Privacy is under threat because justices do not know the extent of how “interactive” the internet actually is, or how targeted certain speakers are versus other speakers; or how PRISM/XKEYSCORE and DataminR and hidden cancers like Moonshot CVE or “smart” NSA Google affect our communications.
But you are welcome to make my case for me, OR eventually others will. I did my best to drag the cockroaches out of their hidey holes all along the internet backbone, and, I failed, for the most part. But I DID manage to poke the Panopticon in the iris once in awhile.(note to my Fusion Center fans: an “iris” is part of the eyeball-the window part. Sorry if I dinged your “ISIS” bells or your PRISM.)
You see: in a case and judge shopping climate where the NSA data theft pipeline has created “the needles” and then dumped hay over them to cover their tracks, and then, targeted the needles it created for decades via jurisdiction hopping, parallel constructing, targeted disruptions, massive unreported hacking, and actual offline and black operations, only the pot heads and the bank robbers ever get their day in court, because they stood for nothing, and they sought rewards rather than due process and procedure.
In this case, these latter treasures were an after thought of good men and women from a variety of organizations who will argue the case on Wednesday.
Carpenter v. United States
Docket No. Op. Below Argument Opinion Vote Author Term 16-402 6th Cir. Nov 29, 2017 TBD TBD TBD OT 2017
Issue: Whether the warrantless seizure and search of historical cellphone records revealing the location and movements of a cellphone user over the course of 127 days is permitted by the Fourth Amendment.
These discussion have become sort of enshrined as the Federalist Papers. Hey, you there, dear reader- it would do us all well to peek into them sometime, because webscrubbing and webwashing-like parallel constructing, or dry cleaning a narrative- is un-American. Maybe take a break from reading ROGS for a minute, and mosey over to the bookstore and get a copy of the Federalist Papers. Oh, crap! The are burning bookstores these days! Bad words! Bad idea’s! Pizzagate! Satanists! Whisper amongst yourselves….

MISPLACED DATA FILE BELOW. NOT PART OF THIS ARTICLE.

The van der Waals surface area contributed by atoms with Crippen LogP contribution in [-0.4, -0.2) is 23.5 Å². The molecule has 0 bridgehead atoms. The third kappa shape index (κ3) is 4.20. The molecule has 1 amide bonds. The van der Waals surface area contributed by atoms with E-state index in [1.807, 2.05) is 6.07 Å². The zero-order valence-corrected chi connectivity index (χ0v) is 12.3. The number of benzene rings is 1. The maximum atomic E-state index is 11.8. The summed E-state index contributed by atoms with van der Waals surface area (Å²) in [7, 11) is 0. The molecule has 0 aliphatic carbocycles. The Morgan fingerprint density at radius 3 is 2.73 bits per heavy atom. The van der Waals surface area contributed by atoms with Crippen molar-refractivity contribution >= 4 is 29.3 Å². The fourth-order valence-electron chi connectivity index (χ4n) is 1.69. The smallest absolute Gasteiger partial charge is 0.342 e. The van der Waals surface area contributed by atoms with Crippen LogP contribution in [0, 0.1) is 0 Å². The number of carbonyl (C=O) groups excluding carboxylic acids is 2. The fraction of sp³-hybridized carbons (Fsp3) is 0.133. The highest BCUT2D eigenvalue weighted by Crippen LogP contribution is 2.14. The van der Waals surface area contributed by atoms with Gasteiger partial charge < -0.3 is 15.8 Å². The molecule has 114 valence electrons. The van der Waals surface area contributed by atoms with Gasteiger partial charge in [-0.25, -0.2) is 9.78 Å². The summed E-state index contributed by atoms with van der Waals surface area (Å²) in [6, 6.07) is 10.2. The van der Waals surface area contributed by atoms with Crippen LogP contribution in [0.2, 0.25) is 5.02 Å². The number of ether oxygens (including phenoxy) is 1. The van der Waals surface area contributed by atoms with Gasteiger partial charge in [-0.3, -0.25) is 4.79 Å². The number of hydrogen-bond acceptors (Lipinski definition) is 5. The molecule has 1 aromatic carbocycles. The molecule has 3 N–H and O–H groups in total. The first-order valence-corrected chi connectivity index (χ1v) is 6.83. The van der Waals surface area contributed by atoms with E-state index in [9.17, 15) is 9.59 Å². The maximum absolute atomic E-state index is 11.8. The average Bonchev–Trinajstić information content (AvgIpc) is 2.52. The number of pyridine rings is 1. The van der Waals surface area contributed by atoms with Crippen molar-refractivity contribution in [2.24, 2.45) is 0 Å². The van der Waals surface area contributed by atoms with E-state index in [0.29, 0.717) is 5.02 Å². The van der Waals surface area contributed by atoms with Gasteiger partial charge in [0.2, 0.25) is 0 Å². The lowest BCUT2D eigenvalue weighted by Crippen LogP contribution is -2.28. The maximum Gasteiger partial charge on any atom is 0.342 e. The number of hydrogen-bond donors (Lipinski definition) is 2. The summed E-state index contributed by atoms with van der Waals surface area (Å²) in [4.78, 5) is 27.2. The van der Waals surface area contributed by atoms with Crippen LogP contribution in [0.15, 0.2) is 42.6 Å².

But it isn’t just privacy- it is pure speech, via the first amendment as well, and everything that can or will extend from that thereafter. Because come Wednesday, we might no longer even have a democracy. it’s bad enough, all of this fakerape and fake terror going around, but if privacy takes a sh!t, there will be nothing left here. America will be officially a surveillance state, ruled by cults and sects of ethnic and tribal religionists-just like Pakistan or Iran, or .
Here-have a look at what Carpenter-v- US purports against our democracy, from the Guardian UK:
Supreme court cellphone case puts free speech – not just privacy – at risk
Carpenter v United States has rightly prompted concerns over surveillance. But it could also have drastic implications for personal freedom in the digital age
But on Wednesday, SCOTUS will decide the long awaited questions that affect us all, regardless of political affiliation, party, sect, cult, ethnic or racial group. Carpenter will decide f we own our data or if they do.
I personally have tried for over 13 years now to keep my data to myself, and endured every single assault against it that the government has, as it sought to create loophole after loophole to target me, personally, to steal my data, as the record can, does, and will show. And this, including blackmail attempts and other fine and noble gvernment seeekrit stuff spanning decades. This is what targeting IS, by definition.